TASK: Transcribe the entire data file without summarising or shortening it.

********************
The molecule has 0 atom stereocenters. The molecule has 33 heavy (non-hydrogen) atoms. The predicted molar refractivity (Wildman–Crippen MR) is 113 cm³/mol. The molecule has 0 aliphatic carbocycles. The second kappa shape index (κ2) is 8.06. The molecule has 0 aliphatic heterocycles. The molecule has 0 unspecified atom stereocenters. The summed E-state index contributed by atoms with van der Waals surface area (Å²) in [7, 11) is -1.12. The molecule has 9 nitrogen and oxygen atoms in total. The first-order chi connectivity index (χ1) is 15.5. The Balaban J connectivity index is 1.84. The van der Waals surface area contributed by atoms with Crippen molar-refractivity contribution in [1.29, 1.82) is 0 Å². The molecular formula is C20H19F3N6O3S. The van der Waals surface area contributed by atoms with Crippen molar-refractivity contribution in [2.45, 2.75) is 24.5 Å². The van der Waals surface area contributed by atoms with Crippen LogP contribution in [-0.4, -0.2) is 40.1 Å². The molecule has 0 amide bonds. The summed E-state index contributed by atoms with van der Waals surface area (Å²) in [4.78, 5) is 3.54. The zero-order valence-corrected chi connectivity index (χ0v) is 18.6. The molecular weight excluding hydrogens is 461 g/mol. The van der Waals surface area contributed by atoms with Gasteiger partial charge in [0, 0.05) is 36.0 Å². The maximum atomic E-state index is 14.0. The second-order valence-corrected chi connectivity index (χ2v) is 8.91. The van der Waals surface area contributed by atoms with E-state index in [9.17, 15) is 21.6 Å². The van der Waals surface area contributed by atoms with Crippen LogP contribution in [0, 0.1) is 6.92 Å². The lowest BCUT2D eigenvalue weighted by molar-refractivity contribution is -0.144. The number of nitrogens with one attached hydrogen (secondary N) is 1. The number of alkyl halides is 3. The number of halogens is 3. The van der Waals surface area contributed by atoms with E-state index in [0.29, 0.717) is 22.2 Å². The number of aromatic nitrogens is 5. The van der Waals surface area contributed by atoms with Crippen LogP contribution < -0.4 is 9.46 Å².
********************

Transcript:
The molecule has 0 atom stereocenters. The molecule has 33 heavy (non-hydrogen) atoms. The predicted molar refractivity (Wildman–Crippen MR) is 113 cm³/mol. The molecule has 0 aliphatic carbocycles. The second kappa shape index (κ2) is 8.06. The molecule has 0 aliphatic heterocycles. The molecule has 0 unspecified atom stereocenters. The summed E-state index contributed by atoms with van der Waals surface area (Å²) in [7, 11) is -1.12. The molecule has 9 nitrogen and oxygen atoms in total. The first-order chi connectivity index (χ1) is 15.5. The Balaban J connectivity index is 1.84. The van der Waals surface area contributed by atoms with Crippen molar-refractivity contribution in [1.29, 1.82) is 0 Å². The molecular formula is C20H19F3N6O3S. The van der Waals surface area contributed by atoms with Crippen molar-refractivity contribution in [2.45, 2.75) is 24.5 Å². The van der Waals surface area contributed by atoms with Crippen LogP contribution in [-0.4, -0.2) is 40.1 Å². The molecule has 0 amide bonds. The summed E-state index contributed by atoms with van der Waals surface area (Å²) in [4.78, 5) is 3.54. The zero-order valence-corrected chi connectivity index (χ0v) is 18.6. The molecular weight excluding hydrogens is 461 g/mol. The van der Waals surface area contributed by atoms with Gasteiger partial charge in [0, 0.05) is 36.0 Å². The maximum atomic E-state index is 14.0. The second-order valence-corrected chi connectivity index (χ2v) is 8.91. The van der Waals surface area contributed by atoms with E-state index in [9.17, 15) is 21.6 Å². The van der Waals surface area contributed by atoms with Crippen LogP contribution in [0, 0.1) is 6.92 Å². The lowest BCUT2D eigenvalue weighted by molar-refractivity contribution is -0.144. The number of nitrogens with one attached hydrogen (secondary N) is 1. The number of alkyl halides is 3. The number of halogens is 3. The van der Waals surface area contributed by atoms with E-state index in [0.29, 0.717) is 22.2 Å². The number of aromatic nitrogens is 5. The van der Waals surface area contributed by atoms with Crippen LogP contribution < -0.4 is 9.46 Å².